Following this station, they learned how to properly vaccinate against Brucella melitensis and Clostridium (or what the locals call "sudden death"), and how to deworm the goats. Next, they visited the ID and ear tag station, and then learned how to spray the goats to repel ticks.
The day was a huge success! The paravets were all very eager to learn and asked a lot of questions, and it was great to see them so excited and passionate about being an educated paravet. It was obvious how much this day meant to them as we are teaching them how to make a living and improve their livelihood. For some, this is a means of survival.
The next day was our most important day of the summer — the goat pass-out to new beneficiaries.
We managed to find 38 healthy goats that we could pass out, but unfortunately, this number wasn't enough. We narrowed down our list to those people who seemed the most vulnerable and in most need of help. We focused on women — single mothers or widows —or families that had members with physical or mental disabilities.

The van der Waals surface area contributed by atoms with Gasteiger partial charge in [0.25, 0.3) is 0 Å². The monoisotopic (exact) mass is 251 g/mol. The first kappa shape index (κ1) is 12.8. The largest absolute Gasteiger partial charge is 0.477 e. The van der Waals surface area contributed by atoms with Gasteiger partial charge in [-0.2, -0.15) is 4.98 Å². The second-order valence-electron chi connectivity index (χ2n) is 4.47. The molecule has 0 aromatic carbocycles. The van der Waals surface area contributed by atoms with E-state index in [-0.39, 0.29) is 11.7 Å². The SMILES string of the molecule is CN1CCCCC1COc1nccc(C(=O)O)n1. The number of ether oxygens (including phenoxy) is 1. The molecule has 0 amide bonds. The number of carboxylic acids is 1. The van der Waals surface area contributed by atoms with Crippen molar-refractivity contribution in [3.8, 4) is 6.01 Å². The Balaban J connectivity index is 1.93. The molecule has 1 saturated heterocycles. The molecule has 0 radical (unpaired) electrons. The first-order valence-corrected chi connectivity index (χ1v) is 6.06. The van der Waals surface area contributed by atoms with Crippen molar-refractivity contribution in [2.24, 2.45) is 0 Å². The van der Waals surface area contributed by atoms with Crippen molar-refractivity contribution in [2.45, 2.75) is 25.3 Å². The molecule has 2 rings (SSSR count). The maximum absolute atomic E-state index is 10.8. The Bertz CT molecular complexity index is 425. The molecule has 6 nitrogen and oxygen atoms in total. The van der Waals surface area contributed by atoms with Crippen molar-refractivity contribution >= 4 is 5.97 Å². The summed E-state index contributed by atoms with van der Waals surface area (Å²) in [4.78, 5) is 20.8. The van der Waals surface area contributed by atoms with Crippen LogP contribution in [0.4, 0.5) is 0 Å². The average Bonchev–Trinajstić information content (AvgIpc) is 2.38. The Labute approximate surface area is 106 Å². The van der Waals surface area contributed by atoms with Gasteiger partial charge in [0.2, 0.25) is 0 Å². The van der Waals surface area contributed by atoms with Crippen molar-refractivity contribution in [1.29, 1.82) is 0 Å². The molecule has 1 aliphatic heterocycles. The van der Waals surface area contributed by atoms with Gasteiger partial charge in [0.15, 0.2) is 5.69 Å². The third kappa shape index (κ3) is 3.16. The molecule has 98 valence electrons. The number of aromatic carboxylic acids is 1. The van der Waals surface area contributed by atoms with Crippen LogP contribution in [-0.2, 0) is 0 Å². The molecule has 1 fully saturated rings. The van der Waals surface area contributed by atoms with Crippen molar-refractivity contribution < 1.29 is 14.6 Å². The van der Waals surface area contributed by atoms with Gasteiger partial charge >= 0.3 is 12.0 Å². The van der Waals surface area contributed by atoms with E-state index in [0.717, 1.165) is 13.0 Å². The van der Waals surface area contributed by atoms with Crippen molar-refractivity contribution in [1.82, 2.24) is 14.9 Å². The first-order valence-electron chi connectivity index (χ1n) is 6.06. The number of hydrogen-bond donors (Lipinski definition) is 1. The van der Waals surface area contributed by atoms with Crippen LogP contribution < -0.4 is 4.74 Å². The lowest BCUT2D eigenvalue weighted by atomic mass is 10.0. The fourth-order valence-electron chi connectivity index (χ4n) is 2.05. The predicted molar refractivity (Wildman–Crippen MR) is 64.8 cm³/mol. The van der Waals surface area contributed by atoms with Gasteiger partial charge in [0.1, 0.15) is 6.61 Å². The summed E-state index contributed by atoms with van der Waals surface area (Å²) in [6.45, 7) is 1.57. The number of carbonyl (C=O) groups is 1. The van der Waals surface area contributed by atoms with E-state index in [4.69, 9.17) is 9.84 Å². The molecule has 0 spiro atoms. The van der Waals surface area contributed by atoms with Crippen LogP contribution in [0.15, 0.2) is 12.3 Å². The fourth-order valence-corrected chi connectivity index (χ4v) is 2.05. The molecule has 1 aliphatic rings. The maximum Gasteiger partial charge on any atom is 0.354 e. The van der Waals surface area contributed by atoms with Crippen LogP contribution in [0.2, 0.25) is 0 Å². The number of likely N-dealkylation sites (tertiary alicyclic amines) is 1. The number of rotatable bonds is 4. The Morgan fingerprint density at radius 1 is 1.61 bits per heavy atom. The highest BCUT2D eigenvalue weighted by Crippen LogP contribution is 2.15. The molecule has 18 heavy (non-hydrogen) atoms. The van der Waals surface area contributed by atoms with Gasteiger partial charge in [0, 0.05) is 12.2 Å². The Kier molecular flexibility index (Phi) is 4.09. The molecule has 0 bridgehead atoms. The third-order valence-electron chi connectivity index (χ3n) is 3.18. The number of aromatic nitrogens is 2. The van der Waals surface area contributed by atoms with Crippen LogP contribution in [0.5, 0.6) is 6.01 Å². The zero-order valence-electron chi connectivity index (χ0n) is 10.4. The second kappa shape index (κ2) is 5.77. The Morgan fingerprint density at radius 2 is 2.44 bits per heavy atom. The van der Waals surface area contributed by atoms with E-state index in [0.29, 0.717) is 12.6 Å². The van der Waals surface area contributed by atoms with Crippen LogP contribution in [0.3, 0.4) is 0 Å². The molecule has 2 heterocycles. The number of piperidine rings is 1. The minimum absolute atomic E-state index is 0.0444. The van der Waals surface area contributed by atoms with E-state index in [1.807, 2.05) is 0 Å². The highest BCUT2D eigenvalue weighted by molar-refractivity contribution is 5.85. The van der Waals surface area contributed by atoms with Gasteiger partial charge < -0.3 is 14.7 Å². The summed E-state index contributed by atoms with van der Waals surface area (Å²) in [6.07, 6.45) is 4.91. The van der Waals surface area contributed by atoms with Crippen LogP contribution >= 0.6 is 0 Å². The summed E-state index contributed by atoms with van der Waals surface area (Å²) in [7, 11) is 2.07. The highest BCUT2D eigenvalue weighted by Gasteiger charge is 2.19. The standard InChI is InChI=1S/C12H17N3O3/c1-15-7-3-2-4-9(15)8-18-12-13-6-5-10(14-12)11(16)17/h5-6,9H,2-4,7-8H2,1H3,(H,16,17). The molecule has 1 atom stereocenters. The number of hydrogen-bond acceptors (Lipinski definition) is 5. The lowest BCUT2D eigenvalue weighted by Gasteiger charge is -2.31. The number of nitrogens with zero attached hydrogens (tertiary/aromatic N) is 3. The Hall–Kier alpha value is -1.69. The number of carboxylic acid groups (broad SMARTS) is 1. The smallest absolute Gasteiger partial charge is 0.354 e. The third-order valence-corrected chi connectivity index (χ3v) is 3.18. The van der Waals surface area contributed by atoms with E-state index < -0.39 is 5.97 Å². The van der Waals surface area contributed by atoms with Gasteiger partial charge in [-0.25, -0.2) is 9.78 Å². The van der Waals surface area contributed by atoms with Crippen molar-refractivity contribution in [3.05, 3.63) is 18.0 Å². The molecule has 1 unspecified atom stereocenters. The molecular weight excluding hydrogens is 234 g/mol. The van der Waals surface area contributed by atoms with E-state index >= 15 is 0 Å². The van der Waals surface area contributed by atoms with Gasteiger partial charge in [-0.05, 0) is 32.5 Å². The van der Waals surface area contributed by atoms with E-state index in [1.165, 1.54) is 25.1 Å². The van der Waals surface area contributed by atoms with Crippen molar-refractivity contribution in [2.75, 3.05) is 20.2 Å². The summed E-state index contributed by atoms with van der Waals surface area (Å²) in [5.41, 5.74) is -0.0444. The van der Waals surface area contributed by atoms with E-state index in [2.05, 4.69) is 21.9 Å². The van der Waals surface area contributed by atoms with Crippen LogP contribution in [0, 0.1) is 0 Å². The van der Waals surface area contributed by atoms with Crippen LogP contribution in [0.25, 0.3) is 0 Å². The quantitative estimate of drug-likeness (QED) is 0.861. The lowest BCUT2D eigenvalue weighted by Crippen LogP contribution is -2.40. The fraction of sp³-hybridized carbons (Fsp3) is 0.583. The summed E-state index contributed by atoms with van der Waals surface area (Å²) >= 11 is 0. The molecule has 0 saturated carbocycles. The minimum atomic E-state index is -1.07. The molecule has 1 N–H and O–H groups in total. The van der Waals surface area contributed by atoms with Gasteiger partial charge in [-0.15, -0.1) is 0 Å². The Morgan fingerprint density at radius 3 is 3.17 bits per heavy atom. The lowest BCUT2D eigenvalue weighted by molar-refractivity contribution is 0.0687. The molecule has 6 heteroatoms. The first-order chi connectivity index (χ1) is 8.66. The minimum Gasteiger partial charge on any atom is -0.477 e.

Before we gave out the goats, I gave a little speech (read: lecture) to the new beneficiaries about the five basic steps to raising healthy goats: proper pen, the right food and zero grazing, water, vaccinations and deworming, and human hygiene when cleaning the pens. Finally it was the moment everyone was waiting for — passing out the goats. Maybe it was because I was wrestling with goats the whole time, but the afternoon flew by. In a couple of hours it was over: the photos were taken and we were saying our goodbyes to the beneficiaries as they strapped screaming goats to the backs of motorcycles and made their way home.